--The Cubs need to win their final two games Tuesday and Wednesday to pull off back-to-back winning months for the first time since 2008.

--Catcher Steve Clevenger, who played the whole game, and reliever Rafael Dolis, who pitched 1 1/3 scoreless innings, each made his major league debut Monday night.

--Quade on Clevenger: ``I thought he did good. He received well. ... That's a kid that a few years ago, there were questions about his catching ability. I think he's erased a lot of those. He looked good to me and did a lot of things you want to see.''

--Quade said he expects Aramis Ramirez to start today after being sidelined since last Tuesday, when he aggravated a sore quad.

--Despite the loss, Coleman (3-9, 6-40) finished the season stronger than he started. He was 1-3, 4.59 in his last six starts - 1-2, 3.34, if you take out the bad one in Cincinnati Sept. 14.

--Coleman on his season: ``Just a learning experience. I picked up on something late in the year [working with pitching coach Mark Riggins] and had a decent last few starts. The one in Cincinnati was bad; I didn't pitch good, didn't handle the game good. But other than that I felt I made a lot of improvements with Riggy, who helped me out and Q being patient with me late in the year. It definitely gives me more confident going into spring training next year.''

Cubs' coming attractions

| No Comments | No TrackBacks

As the Cubs get Wrigley Field decked out for their big October plans - namely, the Ferris Bueller movie night Oct. 1 - a few storylines might be worth watching over the final six games of the season, at St. Louis and at San Diego:

ONE-HIT WONDER: Starlin Castro, 21, needs one hit to become the youngest Cub in history - and sixth youngest in major-league history - to reach 200 hits in a season.

DEAD RED? The Cubs can eliminate the red-hot Cardinals from postseason contention with an unlikely sweep this weekend (depending what wild-card leader Atlanta does against Washington) - or at least deal the Cards a serious blow with two of three.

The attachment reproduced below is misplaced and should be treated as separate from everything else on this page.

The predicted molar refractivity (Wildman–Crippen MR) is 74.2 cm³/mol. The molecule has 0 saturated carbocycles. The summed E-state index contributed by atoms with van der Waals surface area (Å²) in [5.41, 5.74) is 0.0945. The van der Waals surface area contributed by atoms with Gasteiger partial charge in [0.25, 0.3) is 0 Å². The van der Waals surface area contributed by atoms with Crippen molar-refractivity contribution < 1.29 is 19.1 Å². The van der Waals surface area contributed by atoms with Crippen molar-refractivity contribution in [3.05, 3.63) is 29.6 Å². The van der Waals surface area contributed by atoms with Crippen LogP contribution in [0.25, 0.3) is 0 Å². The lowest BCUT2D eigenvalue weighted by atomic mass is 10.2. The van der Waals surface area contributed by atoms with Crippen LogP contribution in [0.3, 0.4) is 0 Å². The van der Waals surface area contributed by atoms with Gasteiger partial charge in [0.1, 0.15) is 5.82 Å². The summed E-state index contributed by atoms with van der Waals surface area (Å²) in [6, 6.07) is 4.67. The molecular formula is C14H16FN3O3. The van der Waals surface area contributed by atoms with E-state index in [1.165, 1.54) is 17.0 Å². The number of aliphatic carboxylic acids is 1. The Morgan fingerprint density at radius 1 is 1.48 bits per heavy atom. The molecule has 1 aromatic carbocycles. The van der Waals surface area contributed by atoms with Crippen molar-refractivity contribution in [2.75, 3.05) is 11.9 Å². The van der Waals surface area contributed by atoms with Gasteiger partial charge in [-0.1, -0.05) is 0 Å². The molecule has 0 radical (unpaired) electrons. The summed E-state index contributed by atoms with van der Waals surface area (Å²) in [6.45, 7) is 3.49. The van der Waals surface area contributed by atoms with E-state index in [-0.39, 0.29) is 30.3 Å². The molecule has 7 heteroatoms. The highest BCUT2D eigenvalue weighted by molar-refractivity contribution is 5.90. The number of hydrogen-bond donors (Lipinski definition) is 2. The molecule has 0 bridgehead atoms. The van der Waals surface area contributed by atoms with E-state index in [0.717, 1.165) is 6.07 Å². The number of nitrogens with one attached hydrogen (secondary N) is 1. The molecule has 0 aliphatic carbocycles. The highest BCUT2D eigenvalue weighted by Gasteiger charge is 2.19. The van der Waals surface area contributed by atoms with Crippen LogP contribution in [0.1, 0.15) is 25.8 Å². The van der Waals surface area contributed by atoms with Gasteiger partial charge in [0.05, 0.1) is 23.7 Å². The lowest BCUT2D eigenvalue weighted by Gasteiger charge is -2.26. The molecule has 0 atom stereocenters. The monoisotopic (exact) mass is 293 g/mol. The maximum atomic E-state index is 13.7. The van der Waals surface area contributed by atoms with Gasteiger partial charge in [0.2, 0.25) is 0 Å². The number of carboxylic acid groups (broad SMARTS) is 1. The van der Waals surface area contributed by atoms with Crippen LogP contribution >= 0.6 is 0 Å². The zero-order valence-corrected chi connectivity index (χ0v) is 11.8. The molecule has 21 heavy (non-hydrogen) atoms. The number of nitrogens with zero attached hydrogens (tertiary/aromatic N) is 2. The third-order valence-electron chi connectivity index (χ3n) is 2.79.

RETURN OF RAMI: Aramis Ramirez, whose long career with the Cubs appears done in a week, is day-to-day with a quad strain but hopes to return to the lineup for a few more at-bats as a Cub.

SEPEMBER SOLACE? If the Cubs manage a split over the final six games, they'll finish 13-12 in September for back-to-back winning months (16-13 August) for the first time since they had five straight winning months in 2008.

200-200 VISION: Friday's starter, Ryan Dempster, needs 9 1/3 innings in his final two starts to reach 200 innings for the fourth straight season, and a second straight complete game for Matt Garza against San Diego in his final start give the Cubs a slim shot at two 200-inning pitchers for the first time since Dempster and Ted Lilly did it in 2008.

NAME DROPPING: Could be the last chance as Cubs to see - and say goodbyes from afar to - 'Bow, 'Los, Lopy, Hilly, Sori, Rami, Colv, Monty, Q, Riggy, Zues and, uh, Ramon (or, in non-Q speak: John Grabow, Carlos Pena, Rodrigo Lopez, Koyie Hill, Alfonso Soriano, Aramis Ramirez, Tyler Colvin, Lou Montanez, Mike Quade, Mark Riggins, Ivan DeJesus and Ramon Ortiz).

About this Archive

This page is an archive of entries from September 2011 listed from newest to oldest.

August 2011 is the previous archive.

November 2011 is the next archive.

Find recent content on the main index or look in the archives to find all content.